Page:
Shubho Lhaw Qolo means “glory to the voice” in Aramaic, the language spoken by Jesus Christ. The music is inspired by an adapted Christmas hymn by St. Ephrem the Syriac who lived in the fourth century. Modern settings of the text are commonly sung by Christian communities in both Aramaic and Arabic around Christmas season throughout the Middle-East.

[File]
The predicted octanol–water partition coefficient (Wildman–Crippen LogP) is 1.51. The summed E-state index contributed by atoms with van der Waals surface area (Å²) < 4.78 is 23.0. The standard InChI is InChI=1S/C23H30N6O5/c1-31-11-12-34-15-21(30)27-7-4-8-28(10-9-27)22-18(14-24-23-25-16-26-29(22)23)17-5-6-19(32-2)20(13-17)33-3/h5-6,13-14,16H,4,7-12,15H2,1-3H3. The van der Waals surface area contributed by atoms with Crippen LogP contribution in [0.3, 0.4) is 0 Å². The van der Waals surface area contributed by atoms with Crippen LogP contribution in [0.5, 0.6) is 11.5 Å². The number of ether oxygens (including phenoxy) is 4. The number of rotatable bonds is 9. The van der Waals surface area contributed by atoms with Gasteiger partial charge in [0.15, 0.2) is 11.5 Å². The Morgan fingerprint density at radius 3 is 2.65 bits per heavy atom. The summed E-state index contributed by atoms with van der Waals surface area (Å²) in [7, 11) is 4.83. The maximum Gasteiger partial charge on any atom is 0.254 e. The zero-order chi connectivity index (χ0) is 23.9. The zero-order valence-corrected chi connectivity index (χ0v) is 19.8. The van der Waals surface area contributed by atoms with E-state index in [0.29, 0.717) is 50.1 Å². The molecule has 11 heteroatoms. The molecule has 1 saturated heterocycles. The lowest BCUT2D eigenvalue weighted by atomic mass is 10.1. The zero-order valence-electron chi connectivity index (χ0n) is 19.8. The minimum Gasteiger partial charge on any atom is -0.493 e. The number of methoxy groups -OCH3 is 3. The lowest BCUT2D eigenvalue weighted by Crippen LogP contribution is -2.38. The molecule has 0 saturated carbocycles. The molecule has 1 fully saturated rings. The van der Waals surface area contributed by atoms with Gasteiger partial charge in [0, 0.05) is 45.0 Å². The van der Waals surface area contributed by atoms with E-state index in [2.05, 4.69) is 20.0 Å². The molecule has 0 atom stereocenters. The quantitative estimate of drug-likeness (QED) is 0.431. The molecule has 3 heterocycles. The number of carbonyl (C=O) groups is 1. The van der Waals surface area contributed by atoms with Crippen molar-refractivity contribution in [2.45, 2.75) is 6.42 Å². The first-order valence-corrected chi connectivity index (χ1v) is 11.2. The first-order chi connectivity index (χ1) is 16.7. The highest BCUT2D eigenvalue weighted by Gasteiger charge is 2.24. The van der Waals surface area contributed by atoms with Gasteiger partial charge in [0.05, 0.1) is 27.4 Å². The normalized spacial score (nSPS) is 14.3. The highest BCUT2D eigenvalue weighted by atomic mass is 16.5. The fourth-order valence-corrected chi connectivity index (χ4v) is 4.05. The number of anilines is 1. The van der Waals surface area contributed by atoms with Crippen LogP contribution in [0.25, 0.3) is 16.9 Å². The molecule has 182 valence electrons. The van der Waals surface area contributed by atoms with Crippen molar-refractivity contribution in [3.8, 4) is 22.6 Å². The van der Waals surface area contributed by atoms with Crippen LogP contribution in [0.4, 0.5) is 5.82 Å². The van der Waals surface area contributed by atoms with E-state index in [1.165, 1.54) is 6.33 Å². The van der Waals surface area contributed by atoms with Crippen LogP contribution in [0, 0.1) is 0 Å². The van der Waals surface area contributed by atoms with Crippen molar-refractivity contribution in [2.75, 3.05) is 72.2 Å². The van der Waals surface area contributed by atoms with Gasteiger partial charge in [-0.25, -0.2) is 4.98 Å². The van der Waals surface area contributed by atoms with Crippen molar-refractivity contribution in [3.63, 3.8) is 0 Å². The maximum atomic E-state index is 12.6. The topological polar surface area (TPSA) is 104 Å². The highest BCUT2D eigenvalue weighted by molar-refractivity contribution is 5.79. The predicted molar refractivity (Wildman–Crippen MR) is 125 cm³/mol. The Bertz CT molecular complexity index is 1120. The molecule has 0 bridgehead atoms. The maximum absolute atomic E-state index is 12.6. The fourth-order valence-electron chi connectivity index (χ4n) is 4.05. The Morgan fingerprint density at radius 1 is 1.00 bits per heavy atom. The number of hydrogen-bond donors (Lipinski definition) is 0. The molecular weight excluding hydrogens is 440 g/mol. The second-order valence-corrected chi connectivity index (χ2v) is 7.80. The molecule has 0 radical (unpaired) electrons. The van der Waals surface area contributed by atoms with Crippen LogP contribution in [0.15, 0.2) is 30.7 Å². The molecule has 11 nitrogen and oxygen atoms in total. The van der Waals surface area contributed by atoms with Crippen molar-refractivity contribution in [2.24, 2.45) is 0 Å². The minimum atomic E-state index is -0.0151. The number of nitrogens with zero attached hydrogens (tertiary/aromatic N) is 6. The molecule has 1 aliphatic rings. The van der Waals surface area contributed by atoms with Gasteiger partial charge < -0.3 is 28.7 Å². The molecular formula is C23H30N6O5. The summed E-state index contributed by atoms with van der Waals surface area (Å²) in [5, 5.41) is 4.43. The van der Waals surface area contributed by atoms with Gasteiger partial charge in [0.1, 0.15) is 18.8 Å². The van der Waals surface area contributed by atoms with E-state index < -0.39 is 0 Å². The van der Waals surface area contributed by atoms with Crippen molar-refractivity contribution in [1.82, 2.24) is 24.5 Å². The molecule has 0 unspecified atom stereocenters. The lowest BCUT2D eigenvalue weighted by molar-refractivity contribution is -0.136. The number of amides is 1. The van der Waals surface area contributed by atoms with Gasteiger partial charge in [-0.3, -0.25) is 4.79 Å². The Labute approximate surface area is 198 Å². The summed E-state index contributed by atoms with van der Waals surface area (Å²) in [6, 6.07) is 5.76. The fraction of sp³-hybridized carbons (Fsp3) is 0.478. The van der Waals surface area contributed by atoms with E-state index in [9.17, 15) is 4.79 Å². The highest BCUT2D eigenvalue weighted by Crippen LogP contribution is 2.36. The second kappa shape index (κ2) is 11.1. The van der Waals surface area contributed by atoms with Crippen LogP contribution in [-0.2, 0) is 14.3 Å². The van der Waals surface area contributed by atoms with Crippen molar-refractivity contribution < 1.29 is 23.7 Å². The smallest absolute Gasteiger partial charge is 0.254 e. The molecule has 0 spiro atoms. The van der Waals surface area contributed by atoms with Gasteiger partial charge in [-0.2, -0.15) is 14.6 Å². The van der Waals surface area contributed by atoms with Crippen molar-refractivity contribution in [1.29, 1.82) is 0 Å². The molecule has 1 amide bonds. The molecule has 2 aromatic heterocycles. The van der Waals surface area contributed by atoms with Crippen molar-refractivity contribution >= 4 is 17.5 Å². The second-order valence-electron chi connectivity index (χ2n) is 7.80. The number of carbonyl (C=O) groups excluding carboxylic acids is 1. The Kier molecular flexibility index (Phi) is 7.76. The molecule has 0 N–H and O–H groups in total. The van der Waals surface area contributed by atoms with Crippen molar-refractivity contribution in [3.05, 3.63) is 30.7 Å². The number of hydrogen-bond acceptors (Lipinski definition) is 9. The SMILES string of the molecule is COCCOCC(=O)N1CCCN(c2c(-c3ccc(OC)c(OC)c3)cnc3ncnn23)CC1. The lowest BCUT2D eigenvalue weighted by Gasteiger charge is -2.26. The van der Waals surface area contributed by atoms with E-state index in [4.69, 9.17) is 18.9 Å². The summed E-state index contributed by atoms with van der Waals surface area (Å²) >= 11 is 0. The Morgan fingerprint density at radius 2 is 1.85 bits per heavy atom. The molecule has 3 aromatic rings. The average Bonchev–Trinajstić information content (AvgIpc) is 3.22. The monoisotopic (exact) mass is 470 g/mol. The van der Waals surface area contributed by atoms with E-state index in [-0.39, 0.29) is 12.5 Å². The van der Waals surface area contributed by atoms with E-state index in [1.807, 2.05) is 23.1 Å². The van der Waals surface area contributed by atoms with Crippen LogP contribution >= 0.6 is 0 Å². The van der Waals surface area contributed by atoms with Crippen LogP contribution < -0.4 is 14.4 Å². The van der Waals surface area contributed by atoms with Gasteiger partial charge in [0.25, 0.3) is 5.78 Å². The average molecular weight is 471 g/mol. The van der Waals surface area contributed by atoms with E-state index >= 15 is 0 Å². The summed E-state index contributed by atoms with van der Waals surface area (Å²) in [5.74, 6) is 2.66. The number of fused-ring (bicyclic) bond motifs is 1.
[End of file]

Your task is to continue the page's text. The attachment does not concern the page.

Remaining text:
One of the great powers and mysteries of music is that it can leave us feeling that musical time transcends clock time. Shubho Lhaw Qolo explores notions of timelessness as well as concurrent temporalities and directionalities. The notation reflects the superimposed, independent temporalities which operate at once in the music, thus barlines are not always shared by all instruments. The different time-layers integrate and interact with one another throughout the music, just as the different playing techniques do. Throughout the piece, different sounds come in and out of focus; textures, like colors, bleed into each other. The soloist and the orchestra operate on different and independent sonic universes at the beginning, however, as the piece progresses, they approach integration right up to the final cadence where they finally commune with my own re-harmonization of the classic “Amen”.